Arrest of a former President

Published : Mar 04, 2015 12:30 IST

In Male on February 23, former President Mohamed Nasheed is dragged away from waiting mediapersons outside the court where he was being produced following his arrest the previous day.

In Male on February 23, former President Mohamed Nasheed is dragged away from waiting mediapersons outside the court where he was being produced following his arrest the previous day.

BARELY a few weeks before Indian Prime Minister Narendra Modi is to undertake a visit to Sri Lanka and Maldives in the second week of March, the Maldivian government arrested the leader of the main opposition party and the country’s first democratically elected President, Mohamed Nasheed.

“A former President is being charged with terrorism by expanding the definition of terrorism,” former Foreign Minister Ahmed Naseem told Frontline. The Prevention of Terrorism Act (1990) states that kidnappings and abductions and attempts to kidnap or abduct are acts of terror.

The former President was arrested on February 22 and charged under Article 2(b) of the Act that as commander-in-chief of the armed forces he was responsible for the military’s detention of Abdulla Mohamed, Chief Judge of the Criminal Court, in January 2012. The hurry to arrest Nasheed was because by April the Act is to be amended to do away with the sweeping powers in it.

“[The] MDP leader... was arrested at his wife’s home in Male by the police citing a warrant from the Maldives Criminal Court.... Stating the previously unheard of terrorism charges, the warrant further stated that his arrest was warranted upon concerns of him absconding from the court and that he may go into hiding,” the party said in a statement.

Nasheed’s Maldivian Democratic Party (MDP) has been apprehensive about a witch-hunt against it aided by the government of President Abdulla Yameen Abdul Gayoom, who is the half-brother of former President Maumoon Abdul Gayoom. Many attempts have been made after he resigned in controversial circumstances in February 2012 to have him debarred from contesting the presidential elections.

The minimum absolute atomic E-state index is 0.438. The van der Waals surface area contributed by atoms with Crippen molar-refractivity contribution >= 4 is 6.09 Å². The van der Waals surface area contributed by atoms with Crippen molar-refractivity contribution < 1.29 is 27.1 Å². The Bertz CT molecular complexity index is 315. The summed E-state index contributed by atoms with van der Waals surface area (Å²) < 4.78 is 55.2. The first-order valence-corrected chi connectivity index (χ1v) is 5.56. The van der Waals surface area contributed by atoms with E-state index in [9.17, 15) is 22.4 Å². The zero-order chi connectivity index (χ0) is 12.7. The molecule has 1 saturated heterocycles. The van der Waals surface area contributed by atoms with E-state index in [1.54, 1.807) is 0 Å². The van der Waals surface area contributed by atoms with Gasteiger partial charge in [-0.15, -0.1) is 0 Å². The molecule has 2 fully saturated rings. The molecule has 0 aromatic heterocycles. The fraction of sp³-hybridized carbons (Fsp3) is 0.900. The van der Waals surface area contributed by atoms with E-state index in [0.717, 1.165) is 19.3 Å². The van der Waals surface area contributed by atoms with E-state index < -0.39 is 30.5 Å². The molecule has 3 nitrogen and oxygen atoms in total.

In the last presidential elections, held in November 2013, Abdulla Yameen won mainly because the MDP decided that it did not need the support of its allies. Yameen’s Progressive Party of Maldives (PPM) went about altering the equations, mainly working the “dole out” route to win friends and influence people.

This is the second prominent arrest after the PPM government has come to power. On February 10, former Defence Minister Mohamed Nazim was arrested on the charge of attempting to engineer a coup.

After his arrest, Nasheed was moved to the Dhoonidhoo Island Detention Centre, where he had been imprisoned for a long time by the previous Gayoom regime and was named “Prisoner of Conscience” by Amnesty International. With the rumblings for democracy growing louder and more-than-gentle nudges from foreign powers, Maumoon Abdul Gayoom held the first multi-party elections in 2008. In the second round Nasheed won a clear mandate.

However, the story of Maldives’ first democratically elected President ended in a tragicomedy when Nasheed resigned in February 2012 and later claimed that he was ousted in a coup. He was denied legal representation at the first hearing. A Maldives-based news website, Minivan News, quoted Nasheed’s lawyer Hisaan Hussain as saying that criminal court regulations stipulated that a defendant must inform the court two days in advance about his legal representation. In effect, in one day Nasheed was arrested, denied the right of appeal and legal representation, manhandled on the way to the court, and incarcerated.

The MDP said it found a grave irregularity in the proceedings. “Court documents submitted to Nasheed’s legal team… reveal that Prosecutor General Muhthaz Muhsin, Judge Abdulla Didi and Judge Abdul Bari Yusuf have made witness statements and have been listed as prosecution witnesses,” the MDP said in a statement. “Internationally accepted legal principles as well as Islamic Sharia and law do not allow the prosecution, witnesses and judges to be the same person because of the obvious conflict of interest,” it added.

Meanwhile, though an official announcement of Prime Minister Modi’s visit is yet to be made, it appears that India has been caught in the crossfire merely because of a reported promise Modi made to former Sri Lankan President Mahinda Rajapaksa. The ill-thought- out trip will only put the new Sri Lankan President, Maithripala Sirisena, on the defensive as he faces a difficult parliamentary election soon after, in which the Sinhalese will decide who gets the majority.

The dates for Modi’s Sri Lanka visit were decided after the Modi-Rajapaksa meet in November on the sidelines of the SAARC summit, an official familiar with the development said. If Modi visits Maldives, India’s main ally, the MDP, will be visibly antagonised. If he does not, the Gayoom family and the PPM will not forget the slight. Either way, India stands to lose.

R.K. Radhakrishnan

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